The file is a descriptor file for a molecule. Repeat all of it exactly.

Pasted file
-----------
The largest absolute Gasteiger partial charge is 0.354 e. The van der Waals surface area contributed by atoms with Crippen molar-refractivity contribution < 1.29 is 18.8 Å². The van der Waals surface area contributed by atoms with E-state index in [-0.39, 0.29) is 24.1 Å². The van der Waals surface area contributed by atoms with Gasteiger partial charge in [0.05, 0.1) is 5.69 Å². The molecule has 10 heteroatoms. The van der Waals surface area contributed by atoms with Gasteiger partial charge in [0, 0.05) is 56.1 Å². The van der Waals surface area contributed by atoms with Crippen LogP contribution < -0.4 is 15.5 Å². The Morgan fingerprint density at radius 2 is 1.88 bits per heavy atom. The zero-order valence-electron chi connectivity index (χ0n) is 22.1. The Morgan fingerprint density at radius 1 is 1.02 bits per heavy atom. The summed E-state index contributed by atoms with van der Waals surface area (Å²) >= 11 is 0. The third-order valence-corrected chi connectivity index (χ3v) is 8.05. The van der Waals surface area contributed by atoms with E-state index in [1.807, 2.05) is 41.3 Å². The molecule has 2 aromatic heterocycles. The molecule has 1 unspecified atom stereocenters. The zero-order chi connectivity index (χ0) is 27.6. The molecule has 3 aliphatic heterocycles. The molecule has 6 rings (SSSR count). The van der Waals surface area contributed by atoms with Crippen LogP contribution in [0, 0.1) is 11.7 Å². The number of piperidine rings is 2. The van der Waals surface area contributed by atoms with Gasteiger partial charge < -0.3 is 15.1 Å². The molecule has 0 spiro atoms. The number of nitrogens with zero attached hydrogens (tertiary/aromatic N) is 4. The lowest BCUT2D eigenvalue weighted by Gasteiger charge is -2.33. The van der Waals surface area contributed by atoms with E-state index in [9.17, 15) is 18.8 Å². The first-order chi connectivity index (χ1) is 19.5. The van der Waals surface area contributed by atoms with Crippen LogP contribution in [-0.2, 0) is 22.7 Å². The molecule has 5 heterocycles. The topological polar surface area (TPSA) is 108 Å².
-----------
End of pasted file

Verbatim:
The largest absolute Gasteiger partial charge is 0.354 e. The van der Waals surface area contributed by atoms with Crippen molar-refractivity contribution < 1.29 is 18.8 Å². The van der Waals surface area contributed by atoms with E-state index in [-0.39, 0.29) is 24.1 Å². The van der Waals surface area contributed by atoms with Gasteiger partial charge in [0.05, 0.1) is 5.69 Å². The molecule has 10 heteroatoms. The van der Waals surface area contributed by atoms with Gasteiger partial charge in [0, 0.05) is 56.1 Å². The van der Waals surface area contributed by atoms with Crippen LogP contribution < -0.4 is 15.5 Å². The Morgan fingerprint density at radius 2 is 1.88 bits per heavy atom. The zero-order valence-electron chi connectivity index (χ0n) is 22.1. The Morgan fingerprint density at radius 1 is 1.02 bits per heavy atom. The summed E-state index contributed by atoms with van der Waals surface area (Å²) >= 11 is 0. The third-order valence-corrected chi connectivity index (χ3v) is 8.05. The van der Waals surface area contributed by atoms with E-state index in [1.807, 2.05) is 41.3 Å². The molecule has 2 aromatic heterocycles. The molecule has 1 unspecified atom stereocenters. The zero-order chi connectivity index (χ0) is 27.6. The molecule has 3 aliphatic heterocycles. The molecule has 6 rings (SSSR count). The van der Waals surface area contributed by atoms with Crippen LogP contribution in [0, 0.1) is 11.7 Å². The number of piperidine rings is 2. The van der Waals surface area contributed by atoms with Gasteiger partial charge < -0.3 is 15.1 Å². The molecule has 0 spiro atoms. The number of nitrogens with zero attached hydrogens (tertiary/aromatic N) is 4. The lowest BCUT2D eigenvalue weighted by Gasteiger charge is -2.33. The van der Waals surface area contributed by atoms with E-state index in [9.17, 15) is 18.8 Å². The first-order chi connectivity index (χ1) is 19.5. The van der Waals surface area contributed by atoms with Crippen LogP contribution in [-0.2, 0) is 22.7 Å². The molecule has 5 heterocycles. The topological polar surface area (TPSA) is 108 Å².